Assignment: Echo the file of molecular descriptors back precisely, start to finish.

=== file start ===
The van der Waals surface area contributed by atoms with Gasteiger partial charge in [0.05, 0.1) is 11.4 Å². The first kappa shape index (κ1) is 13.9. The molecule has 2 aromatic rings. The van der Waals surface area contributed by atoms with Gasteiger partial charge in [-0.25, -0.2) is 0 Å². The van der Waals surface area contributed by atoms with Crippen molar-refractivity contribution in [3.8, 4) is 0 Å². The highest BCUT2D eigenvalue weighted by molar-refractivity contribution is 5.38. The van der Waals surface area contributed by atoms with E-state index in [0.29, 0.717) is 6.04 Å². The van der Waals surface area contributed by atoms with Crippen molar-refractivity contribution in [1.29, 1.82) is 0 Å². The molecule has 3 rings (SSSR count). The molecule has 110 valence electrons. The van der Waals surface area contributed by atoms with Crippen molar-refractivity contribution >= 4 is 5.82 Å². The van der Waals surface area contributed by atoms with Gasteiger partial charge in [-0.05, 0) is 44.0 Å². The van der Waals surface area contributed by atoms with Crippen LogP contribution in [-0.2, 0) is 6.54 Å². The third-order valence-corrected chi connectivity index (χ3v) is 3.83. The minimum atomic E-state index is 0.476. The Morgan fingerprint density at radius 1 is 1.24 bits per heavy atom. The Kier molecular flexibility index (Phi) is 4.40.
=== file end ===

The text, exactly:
The van der Waals surface area contributed by atoms with Gasteiger partial charge in [0.05, 0.1) is 11.4 Å². The first kappa shape index (κ1) is 13.9. The molecule has 2 aromatic rings. The van der Waals surface area contributed by atoms with Gasteiger partial charge in [-0.25, -0.2) is 0 Å². The van der Waals surface area contributed by atoms with Crippen molar-refractivity contribution in [3.8, 4) is 0 Å². The highest BCUT2D eigenvalue weighted by molar-refractivity contribution is 5.38. The van der Waals surface area contributed by atoms with E-state index in [0.29, 0.717) is 6.04 Å². The van der Waals surface area contributed by atoms with Crippen molar-refractivity contribution in [1.29, 1.82) is 0 Å². The molecule has 3 rings (SSSR count). The molecule has 110 valence electrons. The van der Waals surface area contributed by atoms with Crippen molar-refractivity contribution >= 4 is 5.82 Å². The van der Waals surface area contributed by atoms with Gasteiger partial charge in [-0.05, 0) is 44.0 Å². The van der Waals surface area contributed by atoms with Crippen LogP contribution in [-0.2, 0) is 6.54 Å². The third-order valence-corrected chi connectivity index (χ3v) is 3.83. The minimum atomic E-state index is 0.476. The Morgan fingerprint density at radius 1 is 1.24 bits per heavy atom. The Kier molecular flexibility index (Phi) is 4.40.